Congress and the Pros/Cons of Artificial Stimulus: They Feel Strongly Both Ways
Let’s hear it for irony. In almost simultaneous events last week, Congress attacked baseball players for taking performance-enhancing drugs while at the same time supporting artificial and temporary stimulus for the U.S. economy no matter what the long-term costs.
Many people don’t like professional baseball players using steroids because they mask the underlying ability of the player. They taint the results.
But so does artificial economic stimulus. Monetary policy accommodation can help people feel wealthier for awhile, but it cannot create wealth. Printing money does not make anyone wealthier. If it did, then counterfeiting should be made legal and everyone in the world would then be wealthy. The same is true for tax rebates. If they really could increase wealth, then why not make them much larger and much more frequent?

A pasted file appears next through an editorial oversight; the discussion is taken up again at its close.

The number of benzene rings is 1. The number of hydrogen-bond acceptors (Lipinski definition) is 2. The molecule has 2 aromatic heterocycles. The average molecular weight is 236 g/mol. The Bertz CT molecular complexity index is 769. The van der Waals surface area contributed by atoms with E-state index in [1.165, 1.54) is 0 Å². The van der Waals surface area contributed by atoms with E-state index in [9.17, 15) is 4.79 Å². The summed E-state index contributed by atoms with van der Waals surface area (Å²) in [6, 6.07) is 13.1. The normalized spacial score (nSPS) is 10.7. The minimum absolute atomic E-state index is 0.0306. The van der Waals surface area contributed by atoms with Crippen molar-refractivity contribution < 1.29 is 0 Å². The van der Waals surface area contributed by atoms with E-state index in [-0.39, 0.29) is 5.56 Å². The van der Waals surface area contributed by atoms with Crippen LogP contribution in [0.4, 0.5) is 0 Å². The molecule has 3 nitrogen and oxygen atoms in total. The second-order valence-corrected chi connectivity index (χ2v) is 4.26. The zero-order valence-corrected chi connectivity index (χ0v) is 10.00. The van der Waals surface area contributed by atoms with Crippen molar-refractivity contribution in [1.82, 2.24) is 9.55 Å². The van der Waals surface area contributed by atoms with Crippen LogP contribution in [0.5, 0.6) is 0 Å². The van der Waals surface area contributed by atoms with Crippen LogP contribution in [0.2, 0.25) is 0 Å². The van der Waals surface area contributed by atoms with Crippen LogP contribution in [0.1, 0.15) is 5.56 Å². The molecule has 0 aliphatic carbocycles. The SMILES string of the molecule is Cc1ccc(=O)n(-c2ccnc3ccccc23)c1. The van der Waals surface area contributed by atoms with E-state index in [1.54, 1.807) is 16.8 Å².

In the end, trying to increase spending without increasing the country’s productive capacity is a fool’s errand. Boosting demand without boosting supply causes a misallocation of resources. Like with steroids any boost is temporary and risks longer-term economic problems.
Read the full article here from First Trust Portfolio economists Brian Wesbury and Bob Stein.